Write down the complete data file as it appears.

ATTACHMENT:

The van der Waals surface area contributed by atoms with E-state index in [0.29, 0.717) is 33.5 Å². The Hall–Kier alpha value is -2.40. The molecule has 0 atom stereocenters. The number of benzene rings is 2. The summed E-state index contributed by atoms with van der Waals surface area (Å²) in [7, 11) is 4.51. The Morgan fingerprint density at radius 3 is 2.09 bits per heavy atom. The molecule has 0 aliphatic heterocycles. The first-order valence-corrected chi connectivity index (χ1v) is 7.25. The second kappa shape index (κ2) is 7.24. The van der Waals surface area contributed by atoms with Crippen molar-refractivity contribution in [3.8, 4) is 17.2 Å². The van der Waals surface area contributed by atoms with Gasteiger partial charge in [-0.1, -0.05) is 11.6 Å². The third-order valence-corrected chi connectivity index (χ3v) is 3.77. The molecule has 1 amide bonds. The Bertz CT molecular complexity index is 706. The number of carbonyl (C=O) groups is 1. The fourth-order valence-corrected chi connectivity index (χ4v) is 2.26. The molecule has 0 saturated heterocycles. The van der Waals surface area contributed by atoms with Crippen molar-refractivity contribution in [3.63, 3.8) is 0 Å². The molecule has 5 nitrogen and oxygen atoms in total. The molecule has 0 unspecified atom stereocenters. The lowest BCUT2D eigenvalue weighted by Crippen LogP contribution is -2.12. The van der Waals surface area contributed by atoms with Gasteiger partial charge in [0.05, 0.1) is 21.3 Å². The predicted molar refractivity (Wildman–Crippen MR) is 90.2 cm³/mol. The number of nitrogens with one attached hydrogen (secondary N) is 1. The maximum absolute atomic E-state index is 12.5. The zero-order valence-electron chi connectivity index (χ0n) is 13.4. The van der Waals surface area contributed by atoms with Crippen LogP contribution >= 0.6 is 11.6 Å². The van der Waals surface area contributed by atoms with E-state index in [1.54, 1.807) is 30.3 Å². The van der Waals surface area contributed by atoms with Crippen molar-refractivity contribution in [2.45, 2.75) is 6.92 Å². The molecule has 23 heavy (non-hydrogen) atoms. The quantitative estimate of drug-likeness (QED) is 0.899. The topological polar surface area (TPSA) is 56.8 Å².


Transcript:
The van der Waals surface area contributed by atoms with E-state index in [0.29, 0.717) is 33.5 Å². The Hall–Kier alpha value is -2.40. The molecule has 0 atom stereocenters. The number of benzene rings is 2. The summed E-state index contributed by atoms with van der Waals surface area (Å²) in [7, 11) is 4.51. The Morgan fingerprint density at radius 3 is 2.09 bits per heavy atom. The molecule has 0 aliphatic heterocycles. The first-order valence-corrected chi connectivity index (χ1v) is 7.25. The second kappa shape index (κ2) is 7.24. The van der Waals surface area contributed by atoms with Crippen molar-refractivity contribution in [3.8, 4) is 17.2 Å². The van der Waals surface area contributed by atoms with Gasteiger partial charge in [-0.1, -0.05) is 11.6 Å². The third-order valence-corrected chi connectivity index (χ3v) is 3.77. The molecule has 1 amide bonds. The Bertz CT molecular complexity index is 706. The number of carbonyl (C=O) groups is 1. The fourth-order valence-corrected chi connectivity index (χ4v) is 2.26. The molecule has 0 saturated heterocycles. The van der Waals surface area contributed by atoms with Crippen molar-refractivity contribution in [3.63, 3.8) is 0 Å². The molecule has 5 nitrogen and oxygen atoms in total. The molecule has 0 unspecified atom stereocenters. The lowest BCUT2D eigenvalue weighted by Crippen LogP contribution is -2.12. The van der Waals surface area contributed by atoms with Gasteiger partial charge in [0.05, 0.1) is 21.3 Å². The predicted molar refractivity (Wildman–Crippen MR) is 90.2 cm³/mol. The number of nitrogens with one attached hydrogen (secondary N) is 1. The maximum absolute atomic E-state index is 12.5. The zero-order valence-electron chi connectivity index (χ0n) is 13.4. The van der Waals surface area contributed by atoms with Crippen LogP contribution >= 0.6 is 11.6 Å². The van der Waals surface area contributed by atoms with E-state index in [1.54, 1.807) is 30.3 Å². The van der Waals surface area contributed by atoms with Crippen molar-refractivity contribution in [2.45, 2.75) is 6.92 Å². The molecule has 23 heavy (non-hydrogen) atoms. The quantitative estimate of drug-likeness (QED) is 0.899. The topological polar surface area (TPSA) is 56.8 Å².